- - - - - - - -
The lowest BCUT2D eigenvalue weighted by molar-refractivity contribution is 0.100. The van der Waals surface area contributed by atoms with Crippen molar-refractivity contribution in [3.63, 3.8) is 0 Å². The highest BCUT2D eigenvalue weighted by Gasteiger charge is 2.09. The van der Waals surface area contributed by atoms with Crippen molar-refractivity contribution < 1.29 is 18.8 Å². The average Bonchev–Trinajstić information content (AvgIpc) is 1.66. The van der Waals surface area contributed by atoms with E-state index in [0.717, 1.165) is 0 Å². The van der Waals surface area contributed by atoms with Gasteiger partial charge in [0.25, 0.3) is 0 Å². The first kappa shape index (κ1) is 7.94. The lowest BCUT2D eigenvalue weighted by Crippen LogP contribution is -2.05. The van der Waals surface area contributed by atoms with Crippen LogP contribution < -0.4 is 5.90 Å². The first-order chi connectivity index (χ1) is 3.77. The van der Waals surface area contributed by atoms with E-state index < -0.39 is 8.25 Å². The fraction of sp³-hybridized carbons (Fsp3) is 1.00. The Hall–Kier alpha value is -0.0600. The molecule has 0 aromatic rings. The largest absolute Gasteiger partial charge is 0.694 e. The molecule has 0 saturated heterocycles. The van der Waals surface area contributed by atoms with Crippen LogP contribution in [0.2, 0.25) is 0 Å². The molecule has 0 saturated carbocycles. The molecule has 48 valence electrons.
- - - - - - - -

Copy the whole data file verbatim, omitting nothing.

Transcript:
The lowest BCUT2D eigenvalue weighted by molar-refractivity contribution is 0.100. The van der Waals surface area contributed by atoms with Crippen molar-refractivity contribution in [3.63, 3.8) is 0 Å². The highest BCUT2D eigenvalue weighted by Gasteiger charge is 2.09. The van der Waals surface area contributed by atoms with Crippen molar-refractivity contribution < 1.29 is 18.8 Å². The average Bonchev–Trinajstić information content (AvgIpc) is 1.66. The van der Waals surface area contributed by atoms with E-state index in [0.717, 1.165) is 0 Å². The van der Waals surface area contributed by atoms with Gasteiger partial charge in [0.25, 0.3) is 0 Å². The first kappa shape index (κ1) is 7.94. The lowest BCUT2D eigenvalue weighted by Crippen LogP contribution is -2.05. The van der Waals surface area contributed by atoms with Crippen LogP contribution < -0.4 is 5.90 Å². The first-order chi connectivity index (χ1) is 3.77. The van der Waals surface area contributed by atoms with E-state index < -0.39 is 8.25 Å². The fraction of sp³-hybridized carbons (Fsp3) is 1.00. The Hall–Kier alpha value is -0.0600. The molecule has 0 aromatic rings. The largest absolute Gasteiger partial charge is 0.694 e. The molecule has 0 saturated heterocycles. The van der Waals surface area contributed by atoms with Crippen LogP contribution in [0.2, 0.25) is 0 Å². The molecule has 0 saturated carbocycles. The molecule has 48 valence electrons.